'Glee' recap: 'Born This Way' and the T-shirt to prove it
It's a funny thing. For all the unsubtlety you'd expect from an episode of "Glee" that tackles teen self-acceptance, starts with a knock in the nose, and culminates in a group rendition of Lady Gaga's "Born This Way" in which deepest secrets ("Likes Boys!" "Can't Sing!" "Can't Dance!" "I'm With Stupid!") are emblazoned in black block letters on white T-shirts (and I'm not saying that's a bad thing), there came a moment that pierced the heart and expanded into transcendence.
Kurt, returning to McKinley High from Dalton, to old friends who embrace him and old enemies whom he may have helped move toward embracing themselves, wanders through the old high school's halls and empty spaces, gradually crescendoing toward triumph, ending center stage in the choir room singing "As If We Never Said Goodbye" from "Sunset Boulevard." (Standing O!)
The song, perhaps as no other moment of "Glee" has done as well before, seems to locate with laser precision long-forgotten pockets of adolescent angst: the fears and self-doubt, the longing for the fast-retreating familiar, the growing awareness of the world's imperfections and falsities, the sense of immense possibility, and ultimately, the awareness of how far we've come as we look back at our origins from a new distance.
"We taught the world new ways to dream," Kurt sings. And Kurt, who, in Chris Colfer's sensitive hands, has grown to become the emotional heart of "Glee," has handed us a dream we never realized we had: What if we could go back to our old high school and face the bullies and doubters and detractors and show them all we've become? What if we knew then what we know now?
Ah, if only.
The 90-minute episode had a lot of laughs, a lot of heart, some good lessons, character development, a few good numbers and more than a few surprises.
Among the surprises (and in no particular order):
Lauren Zizes, a three-time Miss Tiara Toddler in Allan County, has prom-queen dreams. (Puck, sweetly, wants to help her realize them.)
Quinn has a secret past as a fat girl named Lucy. (She changed schools, lost weight, had her nose fixed, and started going by her middle name.)
Finn likes Quinn not just because she's hot. (He's slipped a photo of her from her chunky "Lucy Kaboosey" days into his wallet. Aww.)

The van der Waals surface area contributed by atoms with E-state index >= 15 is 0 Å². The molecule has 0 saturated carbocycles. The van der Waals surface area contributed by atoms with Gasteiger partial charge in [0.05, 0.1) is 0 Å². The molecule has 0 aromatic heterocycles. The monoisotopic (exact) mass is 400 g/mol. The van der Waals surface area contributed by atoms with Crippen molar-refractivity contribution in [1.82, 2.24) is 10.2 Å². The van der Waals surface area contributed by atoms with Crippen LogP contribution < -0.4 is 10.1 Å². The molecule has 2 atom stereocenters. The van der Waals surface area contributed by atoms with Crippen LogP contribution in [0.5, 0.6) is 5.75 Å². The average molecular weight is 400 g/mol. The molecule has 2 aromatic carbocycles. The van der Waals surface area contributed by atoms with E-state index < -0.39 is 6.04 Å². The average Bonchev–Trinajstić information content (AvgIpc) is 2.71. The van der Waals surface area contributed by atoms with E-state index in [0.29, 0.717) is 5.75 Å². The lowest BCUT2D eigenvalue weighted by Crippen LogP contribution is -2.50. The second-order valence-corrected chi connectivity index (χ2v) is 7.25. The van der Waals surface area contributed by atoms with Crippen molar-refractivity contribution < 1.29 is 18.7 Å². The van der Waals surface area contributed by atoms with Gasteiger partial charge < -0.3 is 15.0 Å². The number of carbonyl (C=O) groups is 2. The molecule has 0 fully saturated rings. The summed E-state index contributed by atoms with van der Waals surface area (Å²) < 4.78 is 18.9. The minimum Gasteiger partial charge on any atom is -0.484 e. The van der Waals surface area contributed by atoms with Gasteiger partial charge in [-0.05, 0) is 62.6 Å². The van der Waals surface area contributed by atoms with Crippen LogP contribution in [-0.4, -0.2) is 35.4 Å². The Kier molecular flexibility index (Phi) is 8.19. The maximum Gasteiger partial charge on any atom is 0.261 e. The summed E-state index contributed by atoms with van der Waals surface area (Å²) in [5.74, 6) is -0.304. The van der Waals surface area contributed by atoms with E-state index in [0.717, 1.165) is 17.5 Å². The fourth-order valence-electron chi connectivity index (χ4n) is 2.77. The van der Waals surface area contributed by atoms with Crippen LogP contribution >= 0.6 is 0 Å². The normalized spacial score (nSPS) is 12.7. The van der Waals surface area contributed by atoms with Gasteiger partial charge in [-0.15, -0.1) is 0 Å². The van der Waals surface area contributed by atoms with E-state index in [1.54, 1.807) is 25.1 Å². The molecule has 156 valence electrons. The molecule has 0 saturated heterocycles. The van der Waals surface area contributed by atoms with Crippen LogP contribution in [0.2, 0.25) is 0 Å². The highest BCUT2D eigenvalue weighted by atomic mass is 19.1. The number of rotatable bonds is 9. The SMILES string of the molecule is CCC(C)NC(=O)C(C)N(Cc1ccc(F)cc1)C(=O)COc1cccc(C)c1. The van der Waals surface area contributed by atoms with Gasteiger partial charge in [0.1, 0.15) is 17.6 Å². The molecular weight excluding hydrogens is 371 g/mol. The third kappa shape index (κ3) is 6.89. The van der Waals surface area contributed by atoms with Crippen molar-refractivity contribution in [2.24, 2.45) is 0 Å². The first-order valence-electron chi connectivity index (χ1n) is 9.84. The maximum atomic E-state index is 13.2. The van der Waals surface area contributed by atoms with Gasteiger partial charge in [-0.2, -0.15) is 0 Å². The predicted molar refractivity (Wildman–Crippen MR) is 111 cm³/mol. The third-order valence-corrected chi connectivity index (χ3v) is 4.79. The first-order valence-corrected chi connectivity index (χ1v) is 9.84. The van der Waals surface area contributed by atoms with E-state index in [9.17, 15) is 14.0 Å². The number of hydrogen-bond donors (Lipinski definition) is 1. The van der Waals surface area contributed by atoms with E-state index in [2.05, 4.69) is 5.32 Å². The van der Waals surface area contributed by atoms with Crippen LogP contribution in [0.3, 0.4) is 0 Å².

Santana and Dave Karofsky form an unlikely alliance as mutual "beards" -- and a Guardian Angels-like anti-bullying group. (Complete with red berets!)
Brittany thinks lesbian is spelled "Lebanese" -- and is pronounced that way, too: "You're Lebanese and I'm bi-curious," she tells Santana in one of the episode's funniest lines.
Will actually has the guts to confront Emma about her obsessive-compulsive disorder, shoving unwashed (and unpolished!) fruit at her as an unwelcome challenge to get some help. She doesn't eat the fruit (I mean, come on, it's blueberries and strawberries -- two of the dirty dozen!), but Emma does go for help, visiting a therapist and taking medication as a first step.
Rachel actually learns to love (or at least accept) the way she looks, complete with a Semitic nose that Puck (again, sweetly) tells her -- "one hot Jew to another" -- is a sign of the survival of the Jewish people, a legacy passed down through the generations.
People at Ohio malls love to dance. Or people love to dance at Ohio malls. Or they love Barbra Streisand. Or something.
I was also surprised at how much I loved the way Rachel and Quinn's voices blended in their mash-up duet, "I Feel Pretty/Unpretty," and how fun it was to watch Finn dance with Mike Chang on "I've Gotta Be Me."
What about you? What did you love/hate about this episode? What were your favorite songs and lines? And are you happy to see Kurt back at McKinley? Pleased to see Emma tackle her OCD? Dismayed that Finn is still with faux-nosed Quinn, rather than Rachel, whose nose remains less Fabray-ic and more Hebraic, to switch up a great line from the show? Weigh in!
-- Amy Reiter
Photos: From left in middle row, Ashley Fink, Chris Colfer, Lea Michele and Harry Shum Jr. appear in the 90-minute "Born This Way" episode of "Glee." Credit: Adam Rose / Fox